london midnight runners

“It’s like being back in the army,” the guy next to me groans in the middle of a push-up. “Or like joining a fraternity,” another one laughs painfully. I just smile and raise myself up on my shivering arms, again and again.

Around us another 200 people or so are singing along, doing their best to synchronise their sweaty efforts with the beat pounding from the portable speakers. Hordes of tourists are passing by. Some of them are smiling, some are shaking their heads in wonder, and almost all of them are taking pictures of us.

It’s Tuesday evening, we’re on South Bank, close to the Tate Modern, and we’re on a 10K Boot Camp Run with the London Midnight Runners.

The Tuesday run is the backbone of the successful London-based club. Ten kilometres along the Thames and across a number of its bridges with five exercise stops — and lots of loud music.

The club offers plenty of other activities as well; track sessions, long runs, trails, and a number of unique charity runs, but the weekly Boot Camp Run is the flagship event, always attended by somewhere between 100 and 200 runners. And always followed by drinks at the local.

“Drinks?” I say. “I thought this was a running club…”

“It is. But it’s also a big party,” she smiles and takes off, leaving me behind in the middle of the field.

The group effect

I’m a solitary runner. I sometimes run with my daughter in a buggy, but most of the time it’s just me. I don’t even listen to music.

I enter that weird, quiet place inside myself and stay there for a while, while my legs do their thing under me.

To suddenly find myself zipping down South Bank with hundreds of other runners, dodging tourists like I’m some kind of Super Mario, is very unfamiliar.

But it’s also a rush unlike any I’ve felt on my lonely runs. I feel carried by the atmosphere, the booming music, the smiles, and in a sense running has never felt easier. Or more fun.

The field is spread out over several hundred metres when we cross Waterloo Bridge. Some of the runners are taking it easy, having a chat, some are keeping a steady, sweaty tempo in the middle of the pack but others are downright sprinting.

That is entirely up to each runner, there are no set pace groups. As Greg Drach, one of the founders of the club, says:

“We try to make it more organic, so to speak. If, during the run, people want to speed up or slow down for a while, they can do that. I’ve seen people that joined us who started in the back, then started to run one or two segments faster, and suddenly be up front for the entire run. As I see it it’s a model that perfectly caters everybody.”

Everybody. That seems to be a keyword. Everybody’s here, it seems, people from all corners of the city; people that eat 10Ks as little snacks and people for whom it’s a rather large meal; people that can do 1,000 burpees and people that can do four or five. Ultramarathoners and casual joggers, you’ll find both with the Midnight Runners – and everything in between.

“Inclusiveness has always been at the core of what we do,” Greg says. “There are actually running groups in London that have application forms and processes. People can be rejected for a number of strange reasons. But the beauty of running is that it doesn’t matter who you are, what you do, where you’re from, or what language you speak. When we put on our running shoes we’re all the same.”

And what everybody here seems to have in common is the urge to celebrate running and fitness in a fun and slightly loud way.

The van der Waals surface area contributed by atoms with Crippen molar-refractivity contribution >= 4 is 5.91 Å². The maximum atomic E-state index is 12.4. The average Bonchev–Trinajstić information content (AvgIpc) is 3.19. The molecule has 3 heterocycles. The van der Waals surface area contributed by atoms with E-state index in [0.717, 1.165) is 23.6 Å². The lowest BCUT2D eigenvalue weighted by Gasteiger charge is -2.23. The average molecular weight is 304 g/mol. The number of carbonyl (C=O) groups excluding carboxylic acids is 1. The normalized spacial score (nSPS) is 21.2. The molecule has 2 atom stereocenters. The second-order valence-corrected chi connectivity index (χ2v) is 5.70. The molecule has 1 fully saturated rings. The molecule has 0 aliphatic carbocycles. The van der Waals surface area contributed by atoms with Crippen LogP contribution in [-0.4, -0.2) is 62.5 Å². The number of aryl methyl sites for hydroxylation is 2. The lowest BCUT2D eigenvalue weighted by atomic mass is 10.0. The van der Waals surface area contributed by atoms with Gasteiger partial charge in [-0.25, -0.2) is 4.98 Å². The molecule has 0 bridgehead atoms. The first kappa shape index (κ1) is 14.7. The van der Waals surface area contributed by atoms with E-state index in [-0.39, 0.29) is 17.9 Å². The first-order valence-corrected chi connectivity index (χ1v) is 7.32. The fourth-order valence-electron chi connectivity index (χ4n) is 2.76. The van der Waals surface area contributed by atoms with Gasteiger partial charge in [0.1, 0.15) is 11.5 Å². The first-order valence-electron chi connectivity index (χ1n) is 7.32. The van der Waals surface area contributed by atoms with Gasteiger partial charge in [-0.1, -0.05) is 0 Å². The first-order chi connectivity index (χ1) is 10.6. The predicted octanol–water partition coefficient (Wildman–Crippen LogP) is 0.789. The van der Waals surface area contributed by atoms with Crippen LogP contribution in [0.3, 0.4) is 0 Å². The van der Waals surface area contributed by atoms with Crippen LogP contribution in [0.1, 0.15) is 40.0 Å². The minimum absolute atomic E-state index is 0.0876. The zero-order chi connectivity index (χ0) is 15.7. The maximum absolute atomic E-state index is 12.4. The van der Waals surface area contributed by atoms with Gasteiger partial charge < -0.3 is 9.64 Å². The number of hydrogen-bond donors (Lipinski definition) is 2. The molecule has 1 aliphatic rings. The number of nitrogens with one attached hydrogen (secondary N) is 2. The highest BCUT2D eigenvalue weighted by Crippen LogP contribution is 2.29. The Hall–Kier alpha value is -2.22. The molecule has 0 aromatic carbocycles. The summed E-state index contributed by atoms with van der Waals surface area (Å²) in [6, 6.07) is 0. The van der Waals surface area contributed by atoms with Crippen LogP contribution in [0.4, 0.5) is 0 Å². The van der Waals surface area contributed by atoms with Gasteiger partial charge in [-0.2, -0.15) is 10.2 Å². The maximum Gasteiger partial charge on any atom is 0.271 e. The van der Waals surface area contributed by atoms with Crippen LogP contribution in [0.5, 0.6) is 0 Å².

london midnight runners

Core of the matter

A few kilometres and a couple of exercise stops later I’m really starting to feel the burn. A 10K can’t intimidate me but when you add a cocktail of pushups, burpees, squats and planks, it becomes a very different kind of beast.

When I round the MI6 building and climb the stairs to Vauxhall Bridge I feel like a bag of minced meat – and we’re only halfway.

I’ve always considered myself a decent enough runner, but as I turn down Millbank it becomes obvious that I have totally neglected the rest of my body, not least my arms. And up to this point, every time I’ve heard about the core and how important it is for a runner to keep it strong, I’ve told myself, my core is strong enough…wherever it is.

“How are you doing?” I ask a chap who looks to be missing a core as well.

“Sore. But I’m doing much better today. Last week nearly killed me,” he grins. “Next Tuesday I’ll probably run the course twice”.

I honestly don’t think he will. But some day. Perhaps. If he sticks around. In fact, these kind of athletic developments are not at all unheard of among the Midnight Runners.

“Last year 30 people from our group signed up for Race for the Stones, which is a 100K ultramarathon, and all of these people just went ahead and became ultramarathoners. And a lot of them started out with our regular 10K event. That blew my mind!” Greg tells me with a proud grin.

“But”, he adds, “we’re not a couch to 5K club, so to speak. You need to have a bit of running under the belt if you want to join us. At least be able to run 10K, you know. But there’s a lot to gain, I think. If you participate in every event during a year you’ll end up running more than 1,000 miles!”

Interesting. That’s exactly the distance my legs have covered this evening, it seems, and exactly how far they have to go before I can replace my water bottle with a bottle of beer.

Later, at the pub, I’m surrounded by the smell of fresh sweat and acrid running shoes, but also by laughter and an incredibly warm, friendly atmosphere.

I suddenly realise that the two blokes from the first exercise stop were both right: it is like being back in the army and it is like joining a fraternity.

It’s the best of those worlds: it’s training and togetherness. And music, always music. Also, drinks.

london midnight runners